I LOVE IT! I absolutely love this product and have used it every single day since I bought it. I can only count the ways, I love it so much! First of all, it's just the right amount of tint. It blends into my skin and looks very natural, but does cover up some redness/marks that I have. It does not leave a weighty feel on my skin, but covers me just enough. Secondly, I love that it doesn't smell like sunscreen. I hadn't fully put together the strength of the negative feeling I had towards the sunscreen smell until this product didn't have the smell. It actually has a nice scent, floral-ly almost, which disappears soon after it's applied. Thirdly, it's not greasy! It makes my face shine a bit at first, as I'm applying it, but minutes afterward my face looks normal, but better! I HIGHLY (highly, highly, highly, highly) recommend this product.

But whichever product you decide to go with, use it. Decide that you are worth it enough, that your skin is worth it enough, to wear sunscreen every. single. day. I'll be praying that you find something that you love enough that putting it on each morning isn't a hassle, and that you're not disinclined to put it on for any reason. You owe it to yourself and to your skin to start your own facial moisturizer/sunscreen journey. Here's hoping your journey isn't as long as mine was!

I feel like I must issue a disclaimer for the cheesy-over-the-top pictures I took of the above products. Our bathroom counter top is granite and created a massive shine effect when I was taking the pictures, thus the towel behind as a back-drop. It wasn't done to look professional. My point-and-shoot camera doesn't 'do' professional. ;-)

Monday, August 29, 2011

Making Baby Food: Corn

Here's how I make Corn baby food:
-steam frozen corn until well done (about 20 minutes)
-wash with cold water to cool down so as to touch easily
-blend in Magic Bullet
-freeze in cubes
-reheat as needed

This was actually my first time making corn baby food as it's on our pediatrician's 10-12 month food chart, and he just turned 10 months. I enjoyed it as much as one can--steaming veggies on the stove while the temperature outside is a steamy 105+! The corn was steaming, and I was steaming. :-) The smell of steaming corn filled the house and took me down memory lane which was both nice and sad. I wished for years gone by, making homemade sweet corn with my extended Mattison family. My heart aches even now, just thinking of it. Anyways, I didn't find corn much different than the other frozen veggies-turned puree and will definitely make it again.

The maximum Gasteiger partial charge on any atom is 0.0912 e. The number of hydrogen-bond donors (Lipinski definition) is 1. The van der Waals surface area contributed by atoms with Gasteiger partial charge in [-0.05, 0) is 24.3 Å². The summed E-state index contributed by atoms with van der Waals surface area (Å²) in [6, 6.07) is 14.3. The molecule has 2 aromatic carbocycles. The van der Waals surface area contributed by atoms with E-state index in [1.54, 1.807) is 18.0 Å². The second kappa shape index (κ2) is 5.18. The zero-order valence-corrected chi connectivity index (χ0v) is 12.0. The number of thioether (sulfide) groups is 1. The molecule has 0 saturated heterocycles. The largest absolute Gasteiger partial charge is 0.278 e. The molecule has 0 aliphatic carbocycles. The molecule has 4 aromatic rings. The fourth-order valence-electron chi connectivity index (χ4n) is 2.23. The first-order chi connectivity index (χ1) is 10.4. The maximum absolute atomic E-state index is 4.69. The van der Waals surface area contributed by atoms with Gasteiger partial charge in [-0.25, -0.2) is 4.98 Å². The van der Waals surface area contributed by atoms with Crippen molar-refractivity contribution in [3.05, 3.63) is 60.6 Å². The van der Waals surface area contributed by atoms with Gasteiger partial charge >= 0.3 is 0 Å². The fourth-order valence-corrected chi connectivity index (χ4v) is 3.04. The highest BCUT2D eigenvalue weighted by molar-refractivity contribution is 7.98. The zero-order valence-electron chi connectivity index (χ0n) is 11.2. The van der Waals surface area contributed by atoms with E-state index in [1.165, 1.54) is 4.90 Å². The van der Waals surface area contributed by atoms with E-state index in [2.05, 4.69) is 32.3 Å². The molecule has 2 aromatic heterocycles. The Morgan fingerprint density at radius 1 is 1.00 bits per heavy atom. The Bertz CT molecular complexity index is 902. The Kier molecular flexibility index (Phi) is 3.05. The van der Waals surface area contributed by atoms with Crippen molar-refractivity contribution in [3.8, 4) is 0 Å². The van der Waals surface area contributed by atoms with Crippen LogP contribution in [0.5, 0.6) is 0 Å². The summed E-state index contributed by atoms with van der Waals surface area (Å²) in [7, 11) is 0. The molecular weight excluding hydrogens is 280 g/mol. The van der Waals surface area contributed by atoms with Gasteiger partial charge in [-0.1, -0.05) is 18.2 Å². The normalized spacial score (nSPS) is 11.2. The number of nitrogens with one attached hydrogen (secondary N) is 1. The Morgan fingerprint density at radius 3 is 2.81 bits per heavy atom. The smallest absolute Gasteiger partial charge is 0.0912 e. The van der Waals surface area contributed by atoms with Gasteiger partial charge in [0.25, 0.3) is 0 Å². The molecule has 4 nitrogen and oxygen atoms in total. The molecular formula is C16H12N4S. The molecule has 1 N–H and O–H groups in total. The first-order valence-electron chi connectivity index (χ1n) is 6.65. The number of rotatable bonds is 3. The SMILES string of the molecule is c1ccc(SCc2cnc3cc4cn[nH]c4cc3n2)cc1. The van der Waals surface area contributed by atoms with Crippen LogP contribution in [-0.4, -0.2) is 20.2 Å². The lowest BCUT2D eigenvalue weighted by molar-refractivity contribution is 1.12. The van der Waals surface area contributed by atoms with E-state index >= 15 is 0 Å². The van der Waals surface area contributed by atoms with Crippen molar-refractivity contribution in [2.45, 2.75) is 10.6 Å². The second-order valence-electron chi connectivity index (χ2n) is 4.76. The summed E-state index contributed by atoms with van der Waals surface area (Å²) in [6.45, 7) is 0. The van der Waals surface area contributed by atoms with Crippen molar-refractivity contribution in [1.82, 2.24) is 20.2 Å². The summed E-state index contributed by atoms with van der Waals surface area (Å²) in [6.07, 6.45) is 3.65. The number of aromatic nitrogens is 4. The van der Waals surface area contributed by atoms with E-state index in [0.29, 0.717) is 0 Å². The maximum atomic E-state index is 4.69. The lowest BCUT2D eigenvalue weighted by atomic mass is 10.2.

my supplies: ice cub trays, Magic Bullet, foil, Sharpie, measuring cup, and a spoon
This is my second-biggest pot, with the steamer inside.
Two packages of frozen corn. Beware of the brand you use because some companies add salt. Make sure the ingredients list includes just the vegetable and nothing added.
After putting several inches of water in the bottom of the pot, I add both bags to the steamer, and let them cook for about 20 minutes (from the time the water is boiling). (The yellow splotch you see on the cover is not butter, it's a reflection of the hood light.)
the cooked corn, in my big colander, which is sitting in the sink... I do this so I can spray it down with cold water.
I scoop it out with the measuring cup and put it into the Magic Bullet container. 
I then add some water to the container and puree it.
This has been one of my best investments!
I scoop it out of the container with a tablespoon and put it into the tray.
I would have gotten a little over three trays, but I was making two veggies this day, and needed the two other trays for that veggie. So I froze some in these bowls we have.
sealed, labeled and ready to freeze
what it looks like straight from the freezer..
and right after I take the foil off..
Corn has so far been THE hardest veggie to get out of the trays. I normally let them sit out at room temperature for just a few minutes (like 2), twist, and out they come! But, the corn had me sweating and nearly swearing they were so challenging! I finally caved in and ran some water over the back of the tray to get them out. I don't typically like to do that because it makes the outsides just ever-so slimy/smudgy that they don't freeze as nicely.